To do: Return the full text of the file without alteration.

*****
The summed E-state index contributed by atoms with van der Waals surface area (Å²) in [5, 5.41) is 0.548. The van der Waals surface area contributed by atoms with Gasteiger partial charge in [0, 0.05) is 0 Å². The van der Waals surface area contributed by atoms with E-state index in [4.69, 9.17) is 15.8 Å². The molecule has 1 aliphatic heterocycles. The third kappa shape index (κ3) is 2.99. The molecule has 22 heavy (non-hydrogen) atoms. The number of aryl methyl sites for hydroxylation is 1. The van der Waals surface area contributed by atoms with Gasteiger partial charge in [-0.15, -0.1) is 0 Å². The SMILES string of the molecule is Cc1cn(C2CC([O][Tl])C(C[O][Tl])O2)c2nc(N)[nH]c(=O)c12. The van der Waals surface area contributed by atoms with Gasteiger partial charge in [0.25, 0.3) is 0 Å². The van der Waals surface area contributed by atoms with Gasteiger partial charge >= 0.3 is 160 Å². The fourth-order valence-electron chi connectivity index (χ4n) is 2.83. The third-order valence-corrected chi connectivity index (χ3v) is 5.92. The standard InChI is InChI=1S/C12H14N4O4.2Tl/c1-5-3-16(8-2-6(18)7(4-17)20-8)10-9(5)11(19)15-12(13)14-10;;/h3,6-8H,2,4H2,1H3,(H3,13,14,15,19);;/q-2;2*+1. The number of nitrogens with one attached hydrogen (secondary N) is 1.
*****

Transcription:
The summed E-state index contributed by atoms with van der Waals surface area (Å²) in [5, 5.41) is 0.548. The van der Waals surface area contributed by atoms with Gasteiger partial charge in [0, 0.05) is 0 Å². The van der Waals surface area contributed by atoms with E-state index in [4.69, 9.17) is 15.8 Å². The molecule has 1 aliphatic heterocycles. The third kappa shape index (κ3) is 2.99. The molecule has 22 heavy (non-hydrogen) atoms. The number of aryl methyl sites for hydroxylation is 1. The van der Waals surface area contributed by atoms with Gasteiger partial charge in [-0.15, -0.1) is 0 Å². The SMILES string of the molecule is Cc1cn(C2CC([O][Tl])C(C[O][Tl])O2)c2nc(N)[nH]c(=O)c12. The van der Waals surface area contributed by atoms with Gasteiger partial charge in [0.25, 0.3) is 0 Å². The van der Waals surface area contributed by atoms with Gasteiger partial charge >= 0.3 is 160 Å². The fourth-order valence-electron chi connectivity index (χ4n) is 2.83. The third-order valence-corrected chi connectivity index (χ3v) is 5.92. The standard InChI is InChI=1S/C12H14N4O4.2Tl/c1-5-3-16(8-2-6(18)7(4-17)20-8)10-9(5)11(19)15-12(13)14-10;;/h3,6-8H,2,4H2,1H3,(H3,13,14,15,19);;/q-2;2*+1. The number of nitrogens with one attached hydrogen (secondary N) is 1.